A strong partnership with state and local law enforcement agencies enhances the FBI’s top priority of counter-terrorism nationwide, said Special Agent Daniel McMullen, who says it’s his top priority as head of the FBI in Mississippi.
The 18-year FBI veteran has led the agency’s efforts in Mississippi for six months. He moved to the Jackson office from Los Angeles, where he was in charge of criminal matters.
Making counter-terrorism the top priority for Mississippi doesn’t mean the state is more vulnerable to terrorist activity than any other state, said McMullen. Those who would provide materials or raise money in support of terrorist acts can be any where, he said.
“The notion of being reactive to terrorism or criminal threats is something we can’t afford any more,” McMullen said. “We have to be proactive.”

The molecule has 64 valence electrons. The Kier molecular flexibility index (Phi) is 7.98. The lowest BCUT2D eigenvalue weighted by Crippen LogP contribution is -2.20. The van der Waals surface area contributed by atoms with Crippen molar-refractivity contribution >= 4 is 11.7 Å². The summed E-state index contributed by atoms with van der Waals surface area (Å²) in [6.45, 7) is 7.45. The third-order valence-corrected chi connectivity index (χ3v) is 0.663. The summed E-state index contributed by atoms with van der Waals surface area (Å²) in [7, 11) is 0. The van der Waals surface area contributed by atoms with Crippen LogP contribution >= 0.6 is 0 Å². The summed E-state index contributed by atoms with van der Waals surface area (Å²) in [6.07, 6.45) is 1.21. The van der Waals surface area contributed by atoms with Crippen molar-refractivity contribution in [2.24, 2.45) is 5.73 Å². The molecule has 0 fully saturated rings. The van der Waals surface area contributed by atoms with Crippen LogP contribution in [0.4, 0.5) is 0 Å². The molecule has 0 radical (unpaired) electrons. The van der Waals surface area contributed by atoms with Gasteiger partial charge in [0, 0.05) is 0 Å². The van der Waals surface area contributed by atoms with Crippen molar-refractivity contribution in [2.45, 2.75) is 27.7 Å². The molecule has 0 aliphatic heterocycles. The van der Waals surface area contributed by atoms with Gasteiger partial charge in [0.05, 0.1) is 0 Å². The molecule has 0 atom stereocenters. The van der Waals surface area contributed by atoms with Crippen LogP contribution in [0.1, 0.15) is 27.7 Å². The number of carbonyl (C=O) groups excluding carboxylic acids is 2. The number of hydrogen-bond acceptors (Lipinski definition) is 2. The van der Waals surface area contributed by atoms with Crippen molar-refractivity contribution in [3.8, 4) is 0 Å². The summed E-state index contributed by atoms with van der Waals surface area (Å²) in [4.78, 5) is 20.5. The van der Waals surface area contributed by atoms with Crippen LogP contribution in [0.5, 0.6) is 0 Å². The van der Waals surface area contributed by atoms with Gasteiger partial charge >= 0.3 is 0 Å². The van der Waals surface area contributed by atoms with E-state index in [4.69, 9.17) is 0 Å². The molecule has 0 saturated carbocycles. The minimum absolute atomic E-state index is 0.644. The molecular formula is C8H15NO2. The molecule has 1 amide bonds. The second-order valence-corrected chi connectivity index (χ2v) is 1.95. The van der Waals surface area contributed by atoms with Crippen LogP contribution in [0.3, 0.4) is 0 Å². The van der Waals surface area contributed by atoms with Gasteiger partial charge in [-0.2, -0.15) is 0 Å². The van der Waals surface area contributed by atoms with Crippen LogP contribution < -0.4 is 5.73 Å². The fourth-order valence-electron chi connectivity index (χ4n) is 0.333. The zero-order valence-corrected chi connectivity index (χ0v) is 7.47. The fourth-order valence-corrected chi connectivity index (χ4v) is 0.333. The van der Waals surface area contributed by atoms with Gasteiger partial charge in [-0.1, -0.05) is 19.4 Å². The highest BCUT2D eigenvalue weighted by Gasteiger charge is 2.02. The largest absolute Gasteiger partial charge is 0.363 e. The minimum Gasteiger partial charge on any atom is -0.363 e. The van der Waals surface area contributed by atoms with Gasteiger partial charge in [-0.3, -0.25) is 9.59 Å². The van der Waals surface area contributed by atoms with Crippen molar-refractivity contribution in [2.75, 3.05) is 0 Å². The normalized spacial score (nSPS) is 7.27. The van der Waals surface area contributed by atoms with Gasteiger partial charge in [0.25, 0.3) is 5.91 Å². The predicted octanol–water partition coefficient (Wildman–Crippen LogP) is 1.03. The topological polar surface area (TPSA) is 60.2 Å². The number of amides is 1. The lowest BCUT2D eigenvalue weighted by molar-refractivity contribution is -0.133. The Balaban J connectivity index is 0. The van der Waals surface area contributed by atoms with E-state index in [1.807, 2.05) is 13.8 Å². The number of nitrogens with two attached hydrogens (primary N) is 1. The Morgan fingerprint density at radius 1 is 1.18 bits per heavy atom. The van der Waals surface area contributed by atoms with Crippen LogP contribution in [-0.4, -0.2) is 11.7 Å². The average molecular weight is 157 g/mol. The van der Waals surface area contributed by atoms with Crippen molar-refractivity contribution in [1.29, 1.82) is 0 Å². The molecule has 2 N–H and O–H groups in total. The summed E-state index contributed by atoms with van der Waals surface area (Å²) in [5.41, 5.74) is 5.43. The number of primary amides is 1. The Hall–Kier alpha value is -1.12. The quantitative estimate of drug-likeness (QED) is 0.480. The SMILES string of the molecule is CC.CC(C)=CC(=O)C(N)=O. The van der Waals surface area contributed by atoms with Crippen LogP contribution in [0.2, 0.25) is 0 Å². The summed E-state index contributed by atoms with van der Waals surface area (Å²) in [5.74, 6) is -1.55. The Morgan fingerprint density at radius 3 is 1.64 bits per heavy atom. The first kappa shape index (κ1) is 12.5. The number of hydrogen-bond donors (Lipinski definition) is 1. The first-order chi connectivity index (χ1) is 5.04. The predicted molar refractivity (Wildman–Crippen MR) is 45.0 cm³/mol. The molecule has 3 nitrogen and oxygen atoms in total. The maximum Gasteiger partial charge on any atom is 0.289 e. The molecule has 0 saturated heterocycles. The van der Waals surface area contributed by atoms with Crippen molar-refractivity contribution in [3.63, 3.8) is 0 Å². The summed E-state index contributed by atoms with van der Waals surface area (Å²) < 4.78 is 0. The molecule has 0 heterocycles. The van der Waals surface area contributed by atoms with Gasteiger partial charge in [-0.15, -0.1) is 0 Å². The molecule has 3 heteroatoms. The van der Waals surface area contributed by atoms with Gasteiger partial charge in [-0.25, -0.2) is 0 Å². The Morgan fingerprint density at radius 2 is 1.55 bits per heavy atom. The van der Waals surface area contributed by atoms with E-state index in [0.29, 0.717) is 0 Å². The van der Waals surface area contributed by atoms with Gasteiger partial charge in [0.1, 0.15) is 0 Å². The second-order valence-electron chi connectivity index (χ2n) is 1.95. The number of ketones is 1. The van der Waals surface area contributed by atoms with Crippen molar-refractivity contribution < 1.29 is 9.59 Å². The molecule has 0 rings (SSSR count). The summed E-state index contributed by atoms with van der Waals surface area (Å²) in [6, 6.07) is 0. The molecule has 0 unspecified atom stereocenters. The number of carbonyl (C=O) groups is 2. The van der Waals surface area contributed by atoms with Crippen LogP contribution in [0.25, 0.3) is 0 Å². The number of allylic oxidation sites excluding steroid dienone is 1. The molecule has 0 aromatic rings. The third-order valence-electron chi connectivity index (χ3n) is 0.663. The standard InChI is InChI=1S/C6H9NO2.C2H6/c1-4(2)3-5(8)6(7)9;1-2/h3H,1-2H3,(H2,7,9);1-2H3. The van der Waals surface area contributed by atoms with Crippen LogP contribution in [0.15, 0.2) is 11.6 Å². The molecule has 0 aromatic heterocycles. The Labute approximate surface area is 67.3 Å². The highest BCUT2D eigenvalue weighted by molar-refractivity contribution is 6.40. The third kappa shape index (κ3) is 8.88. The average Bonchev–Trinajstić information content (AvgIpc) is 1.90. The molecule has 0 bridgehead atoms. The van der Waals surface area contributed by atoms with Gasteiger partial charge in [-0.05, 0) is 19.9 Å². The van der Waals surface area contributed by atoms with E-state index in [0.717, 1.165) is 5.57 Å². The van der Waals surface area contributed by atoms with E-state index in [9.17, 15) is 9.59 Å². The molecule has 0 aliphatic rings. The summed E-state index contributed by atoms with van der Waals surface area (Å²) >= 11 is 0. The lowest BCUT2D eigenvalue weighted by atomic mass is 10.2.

“It’s not necessarily about profiling. It’s about where the threats may be. It’s probably going to be something that has manifested itself at the local level, something that state or local law enforcement agencies call to our attention.”
The FBI has become a national security organization since the terrorist attacks of Sept. 11, 2001, in addition to its role as a law enforcement agency.
McMullen listed other priorities as counter-intelligence, cybercrime, public corruption, civil rights issues, white-collar crime and criminal enterprise.
The FBI recruits people with diverse backgrounds such as environmental, accounting or health-care, and those who speak a second language fluently. Applicants must be between ages 23 to 37 and have at least an undergraduate degree.